Potential carbon dioxide removal technology


Scientists have proposed a novel way of capturing and storing carbon dioxide (CO2) from the atmosphere that could be up to three times more efficient than existing methods. The new method, which involves transforming CO2 into bicarbonate of soda and storing it in seawater, could significantly speed up the deployment of carbon removal technology, according to the authors of the research paper. While the world has struggled to limit and reduce CO2 emissions in recent decades, several companies have instead focused on developing technology to remove CO2 from the atmosphere. Climeworks in Switzerland is perhaps the best known, having developed machines that suck air from the atmosphere and filter and trap CO2 molecules. The captured CO2 is then injected deep underground where it is permanently turned into stone. However, the cost of direct air capture has been a significant obstacle to the widespread adoption of such technology.

CO2, although a powerful warming agent, is relatively diluted in the atmosphere, at around 400 parts per million (ppm) in air. Therefore, big machines that require large amounts of energy are needed to absorb and discharge CO2. However, the new approach, which uses off-the-shelf resins and other chemicals, promises far greater efficiency and lower costs than existing methods, say the scientists involved. The research team borrowed an approach used for applications in water and modified existing materials to remove CO2 from the air. In tests, the new hybrid absorbing material was able to take in three times as much CO2 as existing substances.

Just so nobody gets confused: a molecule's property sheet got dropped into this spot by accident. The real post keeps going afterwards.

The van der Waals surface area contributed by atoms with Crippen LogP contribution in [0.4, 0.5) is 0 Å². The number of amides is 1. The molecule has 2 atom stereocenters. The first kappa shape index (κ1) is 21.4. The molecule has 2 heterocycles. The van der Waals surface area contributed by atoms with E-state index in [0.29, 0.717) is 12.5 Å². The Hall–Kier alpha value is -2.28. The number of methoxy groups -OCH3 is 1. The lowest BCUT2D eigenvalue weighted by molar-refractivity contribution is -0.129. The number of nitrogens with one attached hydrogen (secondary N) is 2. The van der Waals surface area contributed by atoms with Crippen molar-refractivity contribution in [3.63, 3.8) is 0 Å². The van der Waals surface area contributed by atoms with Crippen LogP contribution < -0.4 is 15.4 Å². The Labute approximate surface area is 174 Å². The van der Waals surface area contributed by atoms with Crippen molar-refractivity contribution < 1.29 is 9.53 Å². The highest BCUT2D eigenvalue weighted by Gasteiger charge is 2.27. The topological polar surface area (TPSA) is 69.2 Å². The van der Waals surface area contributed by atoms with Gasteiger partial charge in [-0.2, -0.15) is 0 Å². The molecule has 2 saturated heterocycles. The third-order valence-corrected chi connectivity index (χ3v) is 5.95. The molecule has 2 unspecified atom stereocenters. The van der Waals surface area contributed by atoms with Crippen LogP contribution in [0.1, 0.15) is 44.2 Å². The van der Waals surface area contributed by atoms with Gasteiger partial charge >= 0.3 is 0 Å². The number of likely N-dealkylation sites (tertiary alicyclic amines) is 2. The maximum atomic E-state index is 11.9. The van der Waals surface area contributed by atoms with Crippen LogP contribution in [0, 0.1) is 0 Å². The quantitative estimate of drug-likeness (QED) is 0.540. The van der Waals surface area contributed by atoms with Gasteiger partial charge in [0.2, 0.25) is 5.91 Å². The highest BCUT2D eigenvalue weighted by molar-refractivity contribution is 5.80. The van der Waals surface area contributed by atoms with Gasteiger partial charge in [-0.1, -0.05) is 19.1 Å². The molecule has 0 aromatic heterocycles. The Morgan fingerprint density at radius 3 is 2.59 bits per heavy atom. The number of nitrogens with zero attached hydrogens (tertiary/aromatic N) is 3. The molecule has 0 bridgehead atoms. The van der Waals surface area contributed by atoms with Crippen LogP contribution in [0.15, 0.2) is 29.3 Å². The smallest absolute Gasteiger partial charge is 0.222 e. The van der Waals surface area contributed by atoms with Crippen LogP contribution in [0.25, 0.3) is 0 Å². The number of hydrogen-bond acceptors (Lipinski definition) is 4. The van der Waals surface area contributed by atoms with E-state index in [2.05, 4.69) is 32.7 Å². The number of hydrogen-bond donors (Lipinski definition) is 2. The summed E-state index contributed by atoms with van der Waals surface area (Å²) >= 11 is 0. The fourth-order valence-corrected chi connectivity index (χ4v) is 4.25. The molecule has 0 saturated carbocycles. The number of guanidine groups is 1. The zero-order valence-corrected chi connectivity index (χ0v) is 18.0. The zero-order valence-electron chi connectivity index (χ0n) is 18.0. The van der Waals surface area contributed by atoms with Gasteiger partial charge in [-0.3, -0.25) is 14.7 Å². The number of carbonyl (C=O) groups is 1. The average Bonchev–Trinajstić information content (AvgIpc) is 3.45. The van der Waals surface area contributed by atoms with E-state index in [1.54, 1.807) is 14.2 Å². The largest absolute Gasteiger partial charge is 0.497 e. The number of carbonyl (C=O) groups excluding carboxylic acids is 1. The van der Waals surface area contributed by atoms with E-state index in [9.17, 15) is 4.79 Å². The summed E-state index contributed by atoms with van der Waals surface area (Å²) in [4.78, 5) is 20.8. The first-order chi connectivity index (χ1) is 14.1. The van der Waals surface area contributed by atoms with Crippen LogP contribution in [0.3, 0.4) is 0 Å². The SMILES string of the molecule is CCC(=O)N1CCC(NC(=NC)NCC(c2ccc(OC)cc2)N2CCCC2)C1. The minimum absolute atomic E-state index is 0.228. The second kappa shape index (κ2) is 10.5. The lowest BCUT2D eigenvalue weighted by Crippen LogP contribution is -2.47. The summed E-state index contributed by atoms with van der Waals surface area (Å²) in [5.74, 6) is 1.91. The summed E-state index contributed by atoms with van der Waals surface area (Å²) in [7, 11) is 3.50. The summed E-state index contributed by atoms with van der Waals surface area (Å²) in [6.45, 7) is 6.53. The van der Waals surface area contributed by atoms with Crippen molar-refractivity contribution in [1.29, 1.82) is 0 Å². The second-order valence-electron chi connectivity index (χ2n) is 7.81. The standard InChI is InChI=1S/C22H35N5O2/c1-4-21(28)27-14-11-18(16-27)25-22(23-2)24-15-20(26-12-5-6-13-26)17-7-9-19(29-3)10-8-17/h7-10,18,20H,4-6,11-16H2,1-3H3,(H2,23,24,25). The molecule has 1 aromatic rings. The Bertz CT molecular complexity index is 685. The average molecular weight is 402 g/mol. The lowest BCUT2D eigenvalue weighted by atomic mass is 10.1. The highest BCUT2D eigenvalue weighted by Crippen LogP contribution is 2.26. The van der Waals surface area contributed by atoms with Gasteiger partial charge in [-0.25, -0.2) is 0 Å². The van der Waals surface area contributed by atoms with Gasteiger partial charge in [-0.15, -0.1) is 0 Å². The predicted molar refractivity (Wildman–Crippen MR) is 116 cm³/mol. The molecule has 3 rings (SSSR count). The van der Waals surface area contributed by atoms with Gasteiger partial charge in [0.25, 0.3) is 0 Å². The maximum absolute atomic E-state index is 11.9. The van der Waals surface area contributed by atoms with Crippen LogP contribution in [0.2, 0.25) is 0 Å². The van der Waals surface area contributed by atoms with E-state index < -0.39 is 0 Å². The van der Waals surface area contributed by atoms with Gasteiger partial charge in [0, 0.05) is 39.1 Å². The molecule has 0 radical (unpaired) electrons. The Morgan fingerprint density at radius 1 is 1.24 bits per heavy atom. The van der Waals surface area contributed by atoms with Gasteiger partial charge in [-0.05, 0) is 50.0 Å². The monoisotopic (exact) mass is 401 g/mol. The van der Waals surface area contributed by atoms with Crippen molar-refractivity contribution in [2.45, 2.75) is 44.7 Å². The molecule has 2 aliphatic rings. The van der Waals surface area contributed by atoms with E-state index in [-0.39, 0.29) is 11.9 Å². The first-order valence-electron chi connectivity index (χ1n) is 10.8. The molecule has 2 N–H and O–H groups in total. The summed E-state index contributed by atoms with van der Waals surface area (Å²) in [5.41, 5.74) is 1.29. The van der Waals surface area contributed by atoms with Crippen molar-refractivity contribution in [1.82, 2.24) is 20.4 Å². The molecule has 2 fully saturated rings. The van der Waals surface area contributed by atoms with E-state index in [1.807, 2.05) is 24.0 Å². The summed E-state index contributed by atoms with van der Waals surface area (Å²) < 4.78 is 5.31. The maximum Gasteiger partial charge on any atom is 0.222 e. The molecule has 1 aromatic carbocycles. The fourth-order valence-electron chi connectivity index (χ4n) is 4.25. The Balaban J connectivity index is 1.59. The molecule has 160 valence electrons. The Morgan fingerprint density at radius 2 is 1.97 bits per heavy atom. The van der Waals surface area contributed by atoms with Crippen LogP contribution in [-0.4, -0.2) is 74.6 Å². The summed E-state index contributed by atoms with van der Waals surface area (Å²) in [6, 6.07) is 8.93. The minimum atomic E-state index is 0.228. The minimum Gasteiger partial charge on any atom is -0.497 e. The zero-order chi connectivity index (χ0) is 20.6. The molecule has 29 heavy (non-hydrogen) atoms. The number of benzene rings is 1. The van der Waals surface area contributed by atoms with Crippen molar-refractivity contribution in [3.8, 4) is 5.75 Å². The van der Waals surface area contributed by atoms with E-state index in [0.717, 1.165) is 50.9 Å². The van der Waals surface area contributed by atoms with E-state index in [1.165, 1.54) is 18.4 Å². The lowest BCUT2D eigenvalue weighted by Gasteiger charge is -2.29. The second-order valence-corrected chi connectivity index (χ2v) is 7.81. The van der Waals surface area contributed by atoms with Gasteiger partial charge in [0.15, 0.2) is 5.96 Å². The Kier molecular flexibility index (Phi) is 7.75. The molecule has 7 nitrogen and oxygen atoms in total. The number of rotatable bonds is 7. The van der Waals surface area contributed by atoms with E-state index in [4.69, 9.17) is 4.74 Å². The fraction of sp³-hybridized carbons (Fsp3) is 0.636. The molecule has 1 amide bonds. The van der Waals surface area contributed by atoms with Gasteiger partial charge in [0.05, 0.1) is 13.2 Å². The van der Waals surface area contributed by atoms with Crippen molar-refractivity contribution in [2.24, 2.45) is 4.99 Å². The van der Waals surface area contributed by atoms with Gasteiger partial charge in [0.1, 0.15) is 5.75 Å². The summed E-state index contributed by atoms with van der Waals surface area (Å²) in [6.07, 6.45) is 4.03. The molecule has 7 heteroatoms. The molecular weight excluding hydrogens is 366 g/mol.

The development is in its early stages, but it has been welcomed by others in the field. Professor Catherine Peters from Princeton University, an expert in geological engineering, who was not involved in the research project, said: “I am happy to see this paper in the published literature, it is very exciting, and it stands a good chance of transforming the CO2 capture efforts. What is clever about this is that the starting point was a technology previously designed for applications in water. This advance applies this technology to the gas phase – a new idea. The demonstrated performance for CO2 capture is promising.”

One of the big challenges in capturing CO2 is what to do with the trapped gas. Storing it under the ground or sea in former oil wells is one widely used approach. But the new paper suggests that with the addition of some chemicals, the captured CO2 can be transformed into bicarbonate of soda and stored simply and safely in seawater. Dr SenGupta, lead author of the paper, says he now wants to establish a spin-off company to develop the technology further. He believes that removing CO2 in this way will not only be critical to limiting the rise in global temperatures but could also be directly empowering for developing countries.

“We have to take it to places like Bangladesh, Barbados or the Maldives; they also have a role to play; they cannot be just bystanders who keep suffering,” he said. Some scientists are reluctant to put too much emphasis on new and emerging technologies like direct air capture because they fear that it could dilute the carbon cutting efforts of governments and individuals. However, with the temperature thresholds of the Paris climate agreement under threat from rising emissions, many others feel that the rapid deployment of direct air capture in addition to massive cuts in carbon is the best hope of avoiding dangerous climate change.

“It has become even more important now that we are definitely in an overshoot regime, where we have to take carbon back from the environment,” said Professor Klaus Lackner, a pioneer in the field of removing CO2. “DAC will have to get cheaper to make a useful contribution. I am optimistic that it can do this.” Professor SenGupta shares that optimism, believing that this new approach can remove CO2 for less than $100 a tonne.



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